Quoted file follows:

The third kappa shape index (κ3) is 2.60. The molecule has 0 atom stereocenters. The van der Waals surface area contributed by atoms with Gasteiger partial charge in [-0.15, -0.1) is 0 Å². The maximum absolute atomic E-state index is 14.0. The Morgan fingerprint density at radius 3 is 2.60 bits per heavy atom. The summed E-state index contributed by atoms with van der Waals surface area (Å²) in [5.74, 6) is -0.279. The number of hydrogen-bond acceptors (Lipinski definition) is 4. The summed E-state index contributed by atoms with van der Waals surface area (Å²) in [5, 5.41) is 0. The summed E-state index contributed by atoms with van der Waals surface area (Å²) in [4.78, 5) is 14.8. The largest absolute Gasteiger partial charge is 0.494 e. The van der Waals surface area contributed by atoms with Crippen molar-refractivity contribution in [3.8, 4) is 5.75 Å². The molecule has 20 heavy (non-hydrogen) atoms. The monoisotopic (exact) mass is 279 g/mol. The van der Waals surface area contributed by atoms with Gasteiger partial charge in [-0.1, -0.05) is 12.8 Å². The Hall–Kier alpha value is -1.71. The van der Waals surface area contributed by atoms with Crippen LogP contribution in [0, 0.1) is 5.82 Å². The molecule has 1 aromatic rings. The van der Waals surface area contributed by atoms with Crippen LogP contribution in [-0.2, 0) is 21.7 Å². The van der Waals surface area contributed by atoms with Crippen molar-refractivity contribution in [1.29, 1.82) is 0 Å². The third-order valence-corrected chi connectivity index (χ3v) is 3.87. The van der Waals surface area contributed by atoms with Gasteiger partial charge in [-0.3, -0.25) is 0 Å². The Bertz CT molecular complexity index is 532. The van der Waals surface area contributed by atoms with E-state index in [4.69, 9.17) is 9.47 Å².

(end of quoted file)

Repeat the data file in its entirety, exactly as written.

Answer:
The third kappa shape index (κ3) is 2.60. The molecule has 0 atom stereocenters. The van der Waals surface area contributed by atoms with Gasteiger partial charge in [-0.15, -0.1) is 0 Å². The maximum absolute atomic E-state index is 14.0. The Morgan fingerprint density at radius 3 is 2.60 bits per heavy atom. The summed E-state index contributed by atoms with van der Waals surface area (Å²) in [5.74, 6) is -0.279. The number of hydrogen-bond acceptors (Lipinski definition) is 4. The summed E-state index contributed by atoms with van der Waals surface area (Å²) in [5, 5.41) is 0. The summed E-state index contributed by atoms with van der Waals surface area (Å²) in [4.78, 5) is 14.8. The largest absolute Gasteiger partial charge is 0.494 e. The van der Waals surface area contributed by atoms with Crippen molar-refractivity contribution in [3.8, 4) is 5.75 Å². The molecule has 20 heavy (non-hydrogen) atoms. The monoisotopic (exact) mass is 279 g/mol. The van der Waals surface area contributed by atoms with Gasteiger partial charge in [-0.1, -0.05) is 12.8 Å². The Hall–Kier alpha value is -1.71. The van der Waals surface area contributed by atoms with Crippen LogP contribution in [0, 0.1) is 5.82 Å². The molecule has 1 aromatic rings. The van der Waals surface area contributed by atoms with Crippen LogP contribution in [-0.2, 0) is 21.7 Å². The van der Waals surface area contributed by atoms with Crippen molar-refractivity contribution in [1.29, 1.82) is 0 Å². The third-order valence-corrected chi connectivity index (χ3v) is 3.87. The van der Waals surface area contributed by atoms with Gasteiger partial charge in [-0.3, -0.25) is 0 Å². The Bertz CT molecular complexity index is 532. The van der Waals surface area contributed by atoms with E-state index in [4.69, 9.17) is 9.47 Å².